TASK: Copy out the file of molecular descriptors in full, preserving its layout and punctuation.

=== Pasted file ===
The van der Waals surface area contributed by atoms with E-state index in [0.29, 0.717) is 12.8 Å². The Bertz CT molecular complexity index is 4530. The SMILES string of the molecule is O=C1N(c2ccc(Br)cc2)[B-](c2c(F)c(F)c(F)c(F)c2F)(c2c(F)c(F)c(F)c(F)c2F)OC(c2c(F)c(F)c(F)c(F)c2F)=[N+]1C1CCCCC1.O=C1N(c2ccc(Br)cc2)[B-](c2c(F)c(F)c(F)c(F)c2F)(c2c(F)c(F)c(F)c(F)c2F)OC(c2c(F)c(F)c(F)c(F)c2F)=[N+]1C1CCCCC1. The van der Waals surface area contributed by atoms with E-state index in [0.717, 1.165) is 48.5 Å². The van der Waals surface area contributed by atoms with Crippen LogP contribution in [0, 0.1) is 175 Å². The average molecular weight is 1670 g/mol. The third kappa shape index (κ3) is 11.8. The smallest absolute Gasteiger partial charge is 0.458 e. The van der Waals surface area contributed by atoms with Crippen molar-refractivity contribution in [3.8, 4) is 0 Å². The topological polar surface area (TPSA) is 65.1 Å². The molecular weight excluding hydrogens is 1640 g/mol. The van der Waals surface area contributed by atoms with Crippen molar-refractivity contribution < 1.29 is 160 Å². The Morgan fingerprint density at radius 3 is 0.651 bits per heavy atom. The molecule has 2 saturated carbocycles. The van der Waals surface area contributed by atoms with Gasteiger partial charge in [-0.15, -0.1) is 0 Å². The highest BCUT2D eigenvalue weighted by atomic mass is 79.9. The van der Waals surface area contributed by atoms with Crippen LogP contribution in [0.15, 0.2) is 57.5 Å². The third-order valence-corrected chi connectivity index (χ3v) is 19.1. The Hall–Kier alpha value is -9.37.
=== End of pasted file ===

The van der Waals surface area contributed by atoms with E-state index in [0.29, 0.717) is 12.8 Å². The Bertz CT molecular complexity index is 4530. The SMILES string of the molecule is O=C1N(c2ccc(Br)cc2)[B-](c2c(F)c(F)c(F)c(F)c2F)(c2c(F)c(F)c(F)c(F)c2F)OC(c2c(F)c(F)c(F)c(F)c2F)=[N+]1C1CCCCC1.O=C1N(c2ccc(Br)cc2)[B-](c2c(F)c(F)c(F)c(F)c2F)(c2c(F)c(F)c(F)c(F)c2F)OC(c2c(F)c(F)c(F)c(F)c2F)=[N+]1C1CCCCC1. The van der Waals surface area contributed by atoms with E-state index in [0.717, 1.165) is 48.5 Å². The van der Waals surface area contributed by atoms with Crippen LogP contribution in [0, 0.1) is 175 Å². The average molecular weight is 1670 g/mol. The third kappa shape index (κ3) is 11.8. The smallest absolute Gasteiger partial charge is 0.458 e. The van der Waals surface area contributed by atoms with Crippen molar-refractivity contribution in [3.8, 4) is 0 Å². The topological polar surface area (TPSA) is 65.1 Å². The molecular weight excluding hydrogens is 1640 g/mol. The van der Waals surface area contributed by atoms with Crippen molar-refractivity contribution < 1.29 is 160 Å². The Morgan fingerprint density at radius 3 is 0.651 bits per heavy atom. The molecule has 2 saturated carbocycles. The van der Waals surface area contributed by atoms with Gasteiger partial charge in [-0.15, -0.1) is 0 Å². The highest BCUT2D eigenvalue weighted by atomic mass is 79.9. The van der Waals surface area contributed by atoms with Crippen LogP contribution in [0.15, 0.2) is 57.5 Å². The third-order valence-corrected chi connectivity index (χ3v) is 19.1. The Hall–Kier alpha value is -9.37.